Ah, Free Press. One of my early favorite tech topics at RedState. One of the more visible George Soros-funded fronts, along with Public Knowledge. I have to say my early hits have been somewhat successful too, when Free Press completely gave up on Save the Internet as a fake left-right thing, instead fully integrating it with the Free Press extremist brand. Remember when they could fool solid groups like Gun Owners of America with their dishonest rhetoric?
I mean, they do still have language up that says “Organizations as diverse as the Christian Coalition for America, Moveon.org, the ACLU and the American Library Association have joined in support of Net Neutrality.” But, what? MoveOn, ACLU, and ALA are ‘diverse?’ Get real. Christian Coalition is the only right-wing fig leaf they have left, and Christian Coalition isn’t exactly known as a small-government group, nor a tech policy leader. Come on. I won, they lost. Net Neutrality was exposed as a single-party, left-wing effort, like so many others of the extremist Obama regulators. Time to… Move On.
And let’s be clear, Free Press’s Soros funding is a matter of public record, even if they’re coy about that source of funding. I think they dislike that being pointed out, even. I think they dislike their funding being poked at, period, which is why they dragged their feet so long in answering Marsha Blackburn’s request for information.
And note that when Rep. Blackburn asked for 2010 donations… that two-year grant from Soros was not listed in their list of 2010 donors. Funny, that. What do they have to hide?
They’re also coy about taking money from a group that offers a for-profit telecom, CREDO Mobile. Industry dollars – the thing Public Knowledge once tried to discredit me by (falsely) floating – are actually true about Free Press.
And yet, Free Press has a history of talking about transparency.
Here’s another funny bit: According to Free Press, blogging about the FCC Chairman is bullying. I guess they’re bullies. In fact, Free Press has gone beyond mere blogging and has attempted what could be described as intimidation tactics against Julius Genachowski, publishing a ‘wanted poster’ with his photo against him in a newspaper.
I favor letting states get into a compact to enforce sales tax laws on their own residents, but others disagree. Again, I think this argument is as wrong as the ‘fairness’ one made by Walmart. Sales taxes are owed by the buyer, not the seller. The seller merely collects them. It’s not taxation without representation, especially when the seller’s own state would have to be in the compact, and therefore would be the ones, along with the US Congress in its role as regulator of interstate commerce and ratifier of interstate compacts, actually enforcing the sales tax requirements.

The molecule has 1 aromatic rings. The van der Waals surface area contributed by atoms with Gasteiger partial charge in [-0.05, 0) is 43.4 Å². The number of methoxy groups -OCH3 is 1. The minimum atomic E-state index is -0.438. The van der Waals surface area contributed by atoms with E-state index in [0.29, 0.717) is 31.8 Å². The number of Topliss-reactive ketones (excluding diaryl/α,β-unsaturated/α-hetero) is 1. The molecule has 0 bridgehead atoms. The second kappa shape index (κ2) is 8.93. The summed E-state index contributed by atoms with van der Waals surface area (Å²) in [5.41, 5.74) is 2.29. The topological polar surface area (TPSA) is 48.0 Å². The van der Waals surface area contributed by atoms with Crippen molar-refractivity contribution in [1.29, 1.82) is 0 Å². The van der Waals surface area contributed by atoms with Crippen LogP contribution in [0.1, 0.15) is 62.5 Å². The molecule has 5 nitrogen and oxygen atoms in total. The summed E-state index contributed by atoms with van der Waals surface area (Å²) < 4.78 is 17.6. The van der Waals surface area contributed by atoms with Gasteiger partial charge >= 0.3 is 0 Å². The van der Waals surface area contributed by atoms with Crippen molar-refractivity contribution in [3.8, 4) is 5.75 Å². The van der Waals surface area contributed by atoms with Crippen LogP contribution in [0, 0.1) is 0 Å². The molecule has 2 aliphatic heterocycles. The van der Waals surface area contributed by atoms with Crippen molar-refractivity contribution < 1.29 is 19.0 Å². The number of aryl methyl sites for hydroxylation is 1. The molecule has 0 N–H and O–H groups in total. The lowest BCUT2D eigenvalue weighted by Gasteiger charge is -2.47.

More details come out of Google giving away your information to app developers for no good reason. And yet, Microsoft’s anti-Google privacy ad campaign is going to fail, miserably, because people just don’t care enough.
MPAA wants you only to think that regulating them is a slippery slope. But all the times they push for regulation of others, in the name of perpetual, criminalized copyright, wasn’t a slippery slope. Blank check for the state, except when they’re the targets. Guys, you’re being stupid here. Quit riding the scorpion. Quit fueling the regulatory-industrial complex.
Georgia could be set to join South Carolina in restricting socialized Internet. Good on them.
Is it fair to say that if the taxpayers sponsor some scientific research, that taxpayers should have access to that research without paying a third party? I think so. I favor Mike Doyle’s Federal Research Public Access Act, and encourage Kevin Yoder and John Cornyn to get Republicans on board. You get a free ride, we get a free ride in return. Fair’s fair. If “basic research” is so essential, as we’re always told, then no more paywalls for the essential research we’re paying. If it’s too essential for the private sector to fund, then it’s too essential to be withheld from the public at large.
According to IIA, the FCC broadband report makes the case for IP Revolution, the concept being attempted by AT&T and promoted by Ajit Pai. It’s time we upgraded our legacy networks to use modern technologies.